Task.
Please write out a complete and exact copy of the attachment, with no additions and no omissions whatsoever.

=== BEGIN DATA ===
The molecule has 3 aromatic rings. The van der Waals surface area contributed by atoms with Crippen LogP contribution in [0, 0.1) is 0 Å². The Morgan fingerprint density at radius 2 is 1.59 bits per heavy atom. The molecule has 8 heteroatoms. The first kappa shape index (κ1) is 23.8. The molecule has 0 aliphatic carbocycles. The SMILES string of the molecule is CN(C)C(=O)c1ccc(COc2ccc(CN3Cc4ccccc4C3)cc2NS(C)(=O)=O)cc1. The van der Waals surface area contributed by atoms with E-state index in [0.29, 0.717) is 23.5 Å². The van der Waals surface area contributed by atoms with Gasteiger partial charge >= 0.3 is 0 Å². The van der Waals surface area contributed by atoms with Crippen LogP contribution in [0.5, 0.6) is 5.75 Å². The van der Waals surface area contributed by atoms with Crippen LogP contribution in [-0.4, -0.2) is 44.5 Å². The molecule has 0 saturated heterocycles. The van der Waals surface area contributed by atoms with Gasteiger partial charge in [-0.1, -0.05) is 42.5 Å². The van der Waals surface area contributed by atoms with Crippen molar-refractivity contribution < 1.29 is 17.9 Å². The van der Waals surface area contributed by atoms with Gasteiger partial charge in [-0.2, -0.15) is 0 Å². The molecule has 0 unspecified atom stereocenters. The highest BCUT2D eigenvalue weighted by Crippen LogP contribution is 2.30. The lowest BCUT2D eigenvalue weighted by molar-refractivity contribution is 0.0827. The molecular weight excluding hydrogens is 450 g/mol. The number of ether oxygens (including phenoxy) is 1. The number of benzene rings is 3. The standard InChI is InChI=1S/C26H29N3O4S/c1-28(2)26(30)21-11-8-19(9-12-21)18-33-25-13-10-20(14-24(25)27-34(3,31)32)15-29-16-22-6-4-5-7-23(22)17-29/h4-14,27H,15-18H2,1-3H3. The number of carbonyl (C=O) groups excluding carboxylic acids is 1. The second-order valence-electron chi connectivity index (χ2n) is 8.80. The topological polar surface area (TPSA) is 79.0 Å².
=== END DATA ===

The molecule has 3 aromatic rings. The van der Waals surface area contributed by atoms with Crippen LogP contribution in [0, 0.1) is 0 Å². The Morgan fingerprint density at radius 2 is 1.59 bits per heavy atom. The molecule has 8 heteroatoms. The first kappa shape index (κ1) is 23.8. The molecule has 0 aliphatic carbocycles. The SMILES string of the molecule is CN(C)C(=O)c1ccc(COc2ccc(CN3Cc4ccccc4C3)cc2NS(C)(=O)=O)cc1. The van der Waals surface area contributed by atoms with E-state index in [0.29, 0.717) is 23.5 Å². The van der Waals surface area contributed by atoms with Gasteiger partial charge >= 0.3 is 0 Å². The van der Waals surface area contributed by atoms with Crippen LogP contribution in [0.5, 0.6) is 5.75 Å². The van der Waals surface area contributed by atoms with Crippen LogP contribution in [-0.4, -0.2) is 44.5 Å². The molecule has 0 saturated heterocycles. The van der Waals surface area contributed by atoms with Gasteiger partial charge in [-0.1, -0.05) is 42.5 Å². The van der Waals surface area contributed by atoms with Crippen molar-refractivity contribution < 1.29 is 17.9 Å². The van der Waals surface area contributed by atoms with Gasteiger partial charge in [-0.2, -0.15) is 0 Å². The molecule has 0 unspecified atom stereocenters. The highest BCUT2D eigenvalue weighted by Crippen LogP contribution is 2.30. The lowest BCUT2D eigenvalue weighted by molar-refractivity contribution is 0.0827. The molecular weight excluding hydrogens is 450 g/mol. The number of ether oxygens (including phenoxy) is 1. The number of benzene rings is 3. The standard InChI is InChI=1S/C26H29N3O4S/c1-28(2)26(30)21-11-8-19(9-12-21)18-33-25-13-10-20(14-24(25)27-34(3,31)32)15-29-16-22-6-4-5-7-23(22)17-29/h4-14,27H,15-18H2,1-3H3. The number of carbonyl (C=O) groups excluding carboxylic acids is 1. The second-order valence-electron chi connectivity index (χ2n) is 8.80. The topological polar surface area (TPSA) is 79.0 Å².